others in the play are just as much "parasites" as he—in that they too would rather live off the wealth of others than do honest work—eventually bring him into conflict with Volpone, a conflict that destroys them both. Voltore One of the three legacy hunters or carrion-birds—the legacy hunters continually circle around Volpone, giving him gifts in the hope that he will choose them as his heir. Voltore is a lawyer by profession, and, as a result, he is adept in the use of words. Voltore is, like all the legacy hunters, named after a carrion-bird. In the case of Voltore, that bird is the vulture; for Corvino, it is the crow, and for Corbaccio, the raven. Voltore is the most pleasant of all the legacy hunters, for he is the least crass and the least obsessed with seeing Volpone die. His preferential status shows in Mosca's special regard for him: Mosca tries to make sure that Voltore gets enough payment for his services at the Scrutineo in Act IV. But Voltore comes to regret his actions at the Scrutineo. Of course, this regret only comes after he has been denied his inheritance, and it seems to stem directly from his bitterness at Mosca's leapfrogging over him on the social ladder. And when Volpone whispers to him that he might still get his inheritance, he stops confessing his lies to the Scrutineo and pretends that he was "possessed" by an evil demon. The verbal irony is that Voltore, in that statement and action, reveals his greed. Corbaccio Another "carrion-bird" circling Volpone, Corbaccio is actually extremely old and ill himself and is much more likely to die before Volpone even has a chance to bequeath him his wealth. He has a hearing problem and betrays no sign of concern for Volpone, delighting openly in (fake) reports of Volpone's worsening symptoms. He goes as far as to testify against his own son. He is finally punished, sent to a monastery, and forced to turn his estate over to his son, Bonario. Corvino A greedy, rich merchant and an extremely cruel and dishonorable character, Corvino is Celia's jealous husband. He frequently threatens to do disgusting acts of physical violence to her and her family in order to gain control over her. Yet he is more concerned with financial gain than with her faithfulness, seeing her, in essence, as a piece of property. Corvino is another one of the "carrion-birds" circling Volpone. Corvino is punished in the end for offering up his wife, which results in her returning to her father, with her dowry tripled. Corviono is the third of the "carrion-birds" circling Volpone.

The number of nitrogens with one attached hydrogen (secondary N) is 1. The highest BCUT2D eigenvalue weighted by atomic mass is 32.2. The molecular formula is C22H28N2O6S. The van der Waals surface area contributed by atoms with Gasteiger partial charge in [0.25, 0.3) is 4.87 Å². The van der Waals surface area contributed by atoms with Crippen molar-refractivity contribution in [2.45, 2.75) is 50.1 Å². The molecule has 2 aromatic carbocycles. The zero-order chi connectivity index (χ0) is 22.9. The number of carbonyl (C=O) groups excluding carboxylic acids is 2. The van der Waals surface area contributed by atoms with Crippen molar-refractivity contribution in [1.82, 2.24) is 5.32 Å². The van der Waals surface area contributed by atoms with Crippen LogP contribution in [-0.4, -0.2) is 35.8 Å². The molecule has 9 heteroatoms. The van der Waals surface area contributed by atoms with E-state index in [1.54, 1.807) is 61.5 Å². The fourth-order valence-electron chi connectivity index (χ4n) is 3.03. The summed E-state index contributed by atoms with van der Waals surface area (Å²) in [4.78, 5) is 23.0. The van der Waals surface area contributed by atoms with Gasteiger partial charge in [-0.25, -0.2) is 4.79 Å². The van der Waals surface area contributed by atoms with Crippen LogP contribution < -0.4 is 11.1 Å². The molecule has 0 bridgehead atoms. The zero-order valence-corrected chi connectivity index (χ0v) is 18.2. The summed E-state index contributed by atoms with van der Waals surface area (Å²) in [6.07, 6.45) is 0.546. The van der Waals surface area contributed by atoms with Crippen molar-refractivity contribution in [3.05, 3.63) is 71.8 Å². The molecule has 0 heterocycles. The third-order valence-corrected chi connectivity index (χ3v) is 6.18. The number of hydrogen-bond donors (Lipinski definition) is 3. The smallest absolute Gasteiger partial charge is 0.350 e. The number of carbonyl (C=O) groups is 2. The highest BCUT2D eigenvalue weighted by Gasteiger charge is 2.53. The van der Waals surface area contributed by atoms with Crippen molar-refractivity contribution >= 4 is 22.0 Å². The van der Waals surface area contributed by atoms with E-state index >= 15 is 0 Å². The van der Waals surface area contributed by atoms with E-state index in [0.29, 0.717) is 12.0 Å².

Bonario The son of Corbaccio. Bonario is an upright youth who remains loyal to his father even when his father perjures against him in court. His honesty and his desire to do right make him one of the more righteous characters in the play. He heroically rescues Celia from Volpone and represents bravery and honor, qualities which the other characters seem to lack. . However, perhaps because he believes so strongly in good, he is too trusting of others and is exploited as a result.

Celia Celia is the wife of Corvino, who is extremely beautiful, enough to drive both Volpone and Corvino to distraction. She is absolutely committed to her husband, even though he treats her horribly, and has a faith in God and sense of honor, qualities which seem to be lacking in both Corvino and Volpone. These qualities guide her toward self-control. She’s also known by her self-denial. This makes her a perfect foil for Volpone, since her selfcontrol exposes his complete lack thereof, no more clearly than in Volpone's attempted seduction of her. The turning point of the play comes when she says "no" to Volpone's advances, thus denying him the lecherous pleasures he describes in his seduction speech. Celia seems willing to do anything to avoid dishonor, too ready to sacrifice herself to be believable. Her willingness to subject herself to Corvino's harsh dictates and abuse may make her seem more weak than strong. But she has an inner moral sense, indicated by the fact that she refuses Volpone against her husband's express wishes. Jonson again chooses a name with symbolic meaning for Celia: it derives from the Latin word caelum, meaning "sky" or "heaven".